A history buff, Ewbank says some of her fondest memories of New Haven are tied to its long history. “I lived very close to the New Haven Green,” she says. “It always felt really cool just to walk across this huge space that’s been in use for hundreds of years.” Stories about the city’s history were her favorite assignments. She recalls in particular a “duology of stories” about “incredible town-and-gown beefs between Yale students and the residents of New Haven.” In one case, a theater brawl spilled into the streets. “Townsfolk threw stones. Students pulled out knives and guns,” Ewbank wrote. “In the melee that followed, one of the townies fell to the ground in agony. Patrick O’Neil, a longshoreman, had been fatally stabbed in the chest. Seeking retribution, a crowd of hundreds grabbed a pair of cannons out of the city armory… The cannons were stuffed to bursting with rocks and chains, and if not for local police chief Lyman Bissell, it’s possible the building—and no few of the Yalies sheltering inside—would have been destroyed.”

When asked what she misses about New Haven, Sorrel Westbrook, who wrote for Daily Nutmeg from 2016 to 2018 and now teaches English at a private secondary school in Houston, waxed poetic about New England winters: the cold air, the icy trees. In Houston, “people say it’s cold, but it’s not cold,” she says, sounding like a Yankee even though she grew up in California. “I was never a homeowner, so I never had to shovel my own snow,” she admits, “which went a long way toward my nostalgia.” Other fond memories? Hanging out at Three Sheets (her neighborhood bar), listening to the Harkness Tower bells and “walking through the city—just how kind of available and open it always seemed.”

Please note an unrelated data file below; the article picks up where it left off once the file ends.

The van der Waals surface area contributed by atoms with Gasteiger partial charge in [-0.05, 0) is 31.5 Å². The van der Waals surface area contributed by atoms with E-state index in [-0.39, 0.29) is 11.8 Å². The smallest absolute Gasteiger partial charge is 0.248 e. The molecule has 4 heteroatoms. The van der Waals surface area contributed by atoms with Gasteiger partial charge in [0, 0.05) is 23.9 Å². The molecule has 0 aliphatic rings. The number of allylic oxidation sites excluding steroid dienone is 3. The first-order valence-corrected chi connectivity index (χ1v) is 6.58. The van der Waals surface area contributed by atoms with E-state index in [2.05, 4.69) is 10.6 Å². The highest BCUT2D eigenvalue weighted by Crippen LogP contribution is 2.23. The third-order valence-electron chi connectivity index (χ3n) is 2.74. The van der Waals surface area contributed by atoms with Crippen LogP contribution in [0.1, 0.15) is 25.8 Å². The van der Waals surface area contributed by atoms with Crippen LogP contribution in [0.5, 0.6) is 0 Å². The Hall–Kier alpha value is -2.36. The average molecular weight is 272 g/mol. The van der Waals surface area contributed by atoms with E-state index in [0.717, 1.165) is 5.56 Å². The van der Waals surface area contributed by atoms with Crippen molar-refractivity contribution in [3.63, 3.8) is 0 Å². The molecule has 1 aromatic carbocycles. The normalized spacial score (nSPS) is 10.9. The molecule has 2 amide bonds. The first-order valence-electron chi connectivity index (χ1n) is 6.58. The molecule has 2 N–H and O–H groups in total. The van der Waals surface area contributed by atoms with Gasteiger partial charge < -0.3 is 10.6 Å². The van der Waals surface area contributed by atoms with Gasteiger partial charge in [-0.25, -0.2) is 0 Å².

As for her favorite story, Westbrook cites a May 2017 profile on Peels & Wheels, a composting business in Fair Haven. Owner Domingo Medina took her through the whole process, “from raw trash to compost.” In the story, she laid out the steps: Medina picked up “organic refuse” from local homes and businesses, hauled it to James Street by bike, made some calculations, laid down base materials on a tarp. “Then come the contents of the bins: peels, leaves, cobs, coffee grounds, rinds, pulp and something that can best be called slop come gushing out onto the pile,” Westbrook wrote. “The smell is shocking—rancid enough to send me running upwind.” The story, as she remembers it today, had all the elements of a Daily Nutmeg “greatest hit”: “a part of the city I had no idea existed,” a couple of quirky characters doing “extremely intense hard work 100% to benefit the community” and a generous helping of “rich weirdness.”

Ramiah concurs. “What I loved about the Nutmeg was that every story I wrote made me love New Haven even more,” she says. In fact, Westbrook loves the city so much she still reads Daily Nutmeg every day from Texas. “It’s like the opposite of homesickness,” she says. “It makes me feel like I’m still in New Haven.”

Written by Kathy Leonard Czepiel. Photos provided courtesy of Uma Ramiah, Daniel Schkolnik, Sorrel Westbrook and Anne Ewbank.

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About Kathy Leonard Czepiel

View all posts by Kathy Leonard Czepiel
Kathy Leonard Czepiel is a writer and communications pro whose perfect New Haven day would involve lots of sunshine, a West Rock hike, a concert on the Green and a coffee milkshake. She posts twice-weekly content for book clubs in her Substack newsletter, Better Book Clubs.